Your kids are going to absolutely love this “Climbing Forest” – Avatarz! My kids have been visiting Avatarz for many years now, literally every time I go home to Twente, and they never get bored with it; Extreme Tree Climbing. While you are having a well deserved break, your kids are (safely) climbing way up in the trees for at least two hours. At a height of approximately 6 meters, they slowly make their way from tree to tree towards a long zip line that “zips” them back to where you are sitting, relaxing, sipping your sparkling water in the sun. If you are the sportive type, by all means, join everybody up in the trees! It will be a workout you will feel for a few days to come! Next to the venue there are beautiful lakes, “The Hulsbeek”, so if you need to cool off, jump right in


A beautiful national park, known for its abundance of pink and purple heather. During WWII, the area witnessed persecution of Jews. A work camp was situated there. Jews were put to work, and towards the end of the war in 1945, they were all were sent to Auschwitz and murdered.There is a memorial site which commemorates the persecution and murder of the Jewish people, and particularly mentions a Mr. Marsman, Mr. Tielbek, Mr. Bachrach and Mr. Piksen. The latter was part of the Dutch resistance and when he tried to protect people during a round up of Jews by the Nazis, he was murdered along with them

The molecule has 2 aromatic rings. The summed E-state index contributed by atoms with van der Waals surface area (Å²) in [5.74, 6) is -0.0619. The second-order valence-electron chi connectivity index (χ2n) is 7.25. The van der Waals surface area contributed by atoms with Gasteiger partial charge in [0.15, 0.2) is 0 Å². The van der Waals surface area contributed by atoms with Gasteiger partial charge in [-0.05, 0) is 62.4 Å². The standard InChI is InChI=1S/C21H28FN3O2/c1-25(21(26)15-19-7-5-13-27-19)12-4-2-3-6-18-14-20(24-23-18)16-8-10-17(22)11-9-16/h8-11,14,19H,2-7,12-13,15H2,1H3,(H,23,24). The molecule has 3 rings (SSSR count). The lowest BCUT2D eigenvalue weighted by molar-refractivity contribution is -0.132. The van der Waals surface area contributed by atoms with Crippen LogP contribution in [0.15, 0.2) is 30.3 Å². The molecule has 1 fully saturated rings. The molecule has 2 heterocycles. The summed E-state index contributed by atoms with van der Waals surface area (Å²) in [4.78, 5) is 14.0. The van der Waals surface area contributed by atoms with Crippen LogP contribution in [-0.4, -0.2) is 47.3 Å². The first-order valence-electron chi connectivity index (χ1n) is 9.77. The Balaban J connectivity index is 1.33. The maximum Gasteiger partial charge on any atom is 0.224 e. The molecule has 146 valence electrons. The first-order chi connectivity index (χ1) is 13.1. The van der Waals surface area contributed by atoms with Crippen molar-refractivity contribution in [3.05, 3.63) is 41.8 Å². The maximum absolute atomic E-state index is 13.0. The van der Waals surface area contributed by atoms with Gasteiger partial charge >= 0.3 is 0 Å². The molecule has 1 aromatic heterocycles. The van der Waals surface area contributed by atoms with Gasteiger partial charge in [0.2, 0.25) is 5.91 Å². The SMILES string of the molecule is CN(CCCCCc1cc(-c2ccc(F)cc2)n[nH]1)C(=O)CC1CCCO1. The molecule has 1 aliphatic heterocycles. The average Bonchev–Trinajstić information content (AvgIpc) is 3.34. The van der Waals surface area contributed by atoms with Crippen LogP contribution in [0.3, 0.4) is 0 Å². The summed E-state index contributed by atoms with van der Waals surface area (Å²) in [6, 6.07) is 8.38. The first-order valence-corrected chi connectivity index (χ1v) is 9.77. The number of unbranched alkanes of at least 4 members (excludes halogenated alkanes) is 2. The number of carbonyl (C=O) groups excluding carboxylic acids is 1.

De Lutte

a beautiful area for walking and hiking


The East of Holland is famous for its beers, especially for the world-wide known brand of Grolsch. In my hometown Hengelo, where Petra lives too, you can do a nice tour in a small brewery, taste the various types of beer and enjoy a great meal for reasonable prizes. People in Twente love pubs and cafes. Especially when the sun is out, the terraces are packed with people having a drink and enjoying each other’s company. One of the renowned cafes in Hengelo is called “De Appel”, you guessed right, “The Apple”, where I used to hang out a lot during my high school breaks, and especially during maths lessons….sorry mum!:-) You can also check out the current bar hot spot, “the Two Orphans” or cafe “the Three Musketeers“, all situated in the city centre, great for drinks and lunches. Hengelo has a few nice night clubs, so if you are a creature of the night, join the Dutch on the dance floor; they sure do love a good party 


The “Capital” of Twente, a buzzing university city, great for shopping during the day, going out in the evening and at night. There is a really great pub there called “The Tomcat” (in Dutch: “De Kater”) which also means “hangover”…great name for a pub:-) In Holland, most pubs serve great dishes so you really don’t have to look for a restaurant perse. But if you insist, Enschede has many good restaurants, especially in the market square around the central church. “El Corru” is a small Spanish restaurant, away from the city centre, yet definitely worth a visit. The Spanish owner and his local wife, friends of the family,  prepare authentic Spanish meals with ingredients brought in personally from Spain…simply lovely food

Well, that’s it for now about Twente. We will post more tips soon and we hope you’ll come over for a visit very soon


For your information: the sites we link to, do not pay us any commission. If you want to know more about the area, or if you are looking for any specific activity or destination in the area or in The Netherlands, we will be glad to help you plan your visit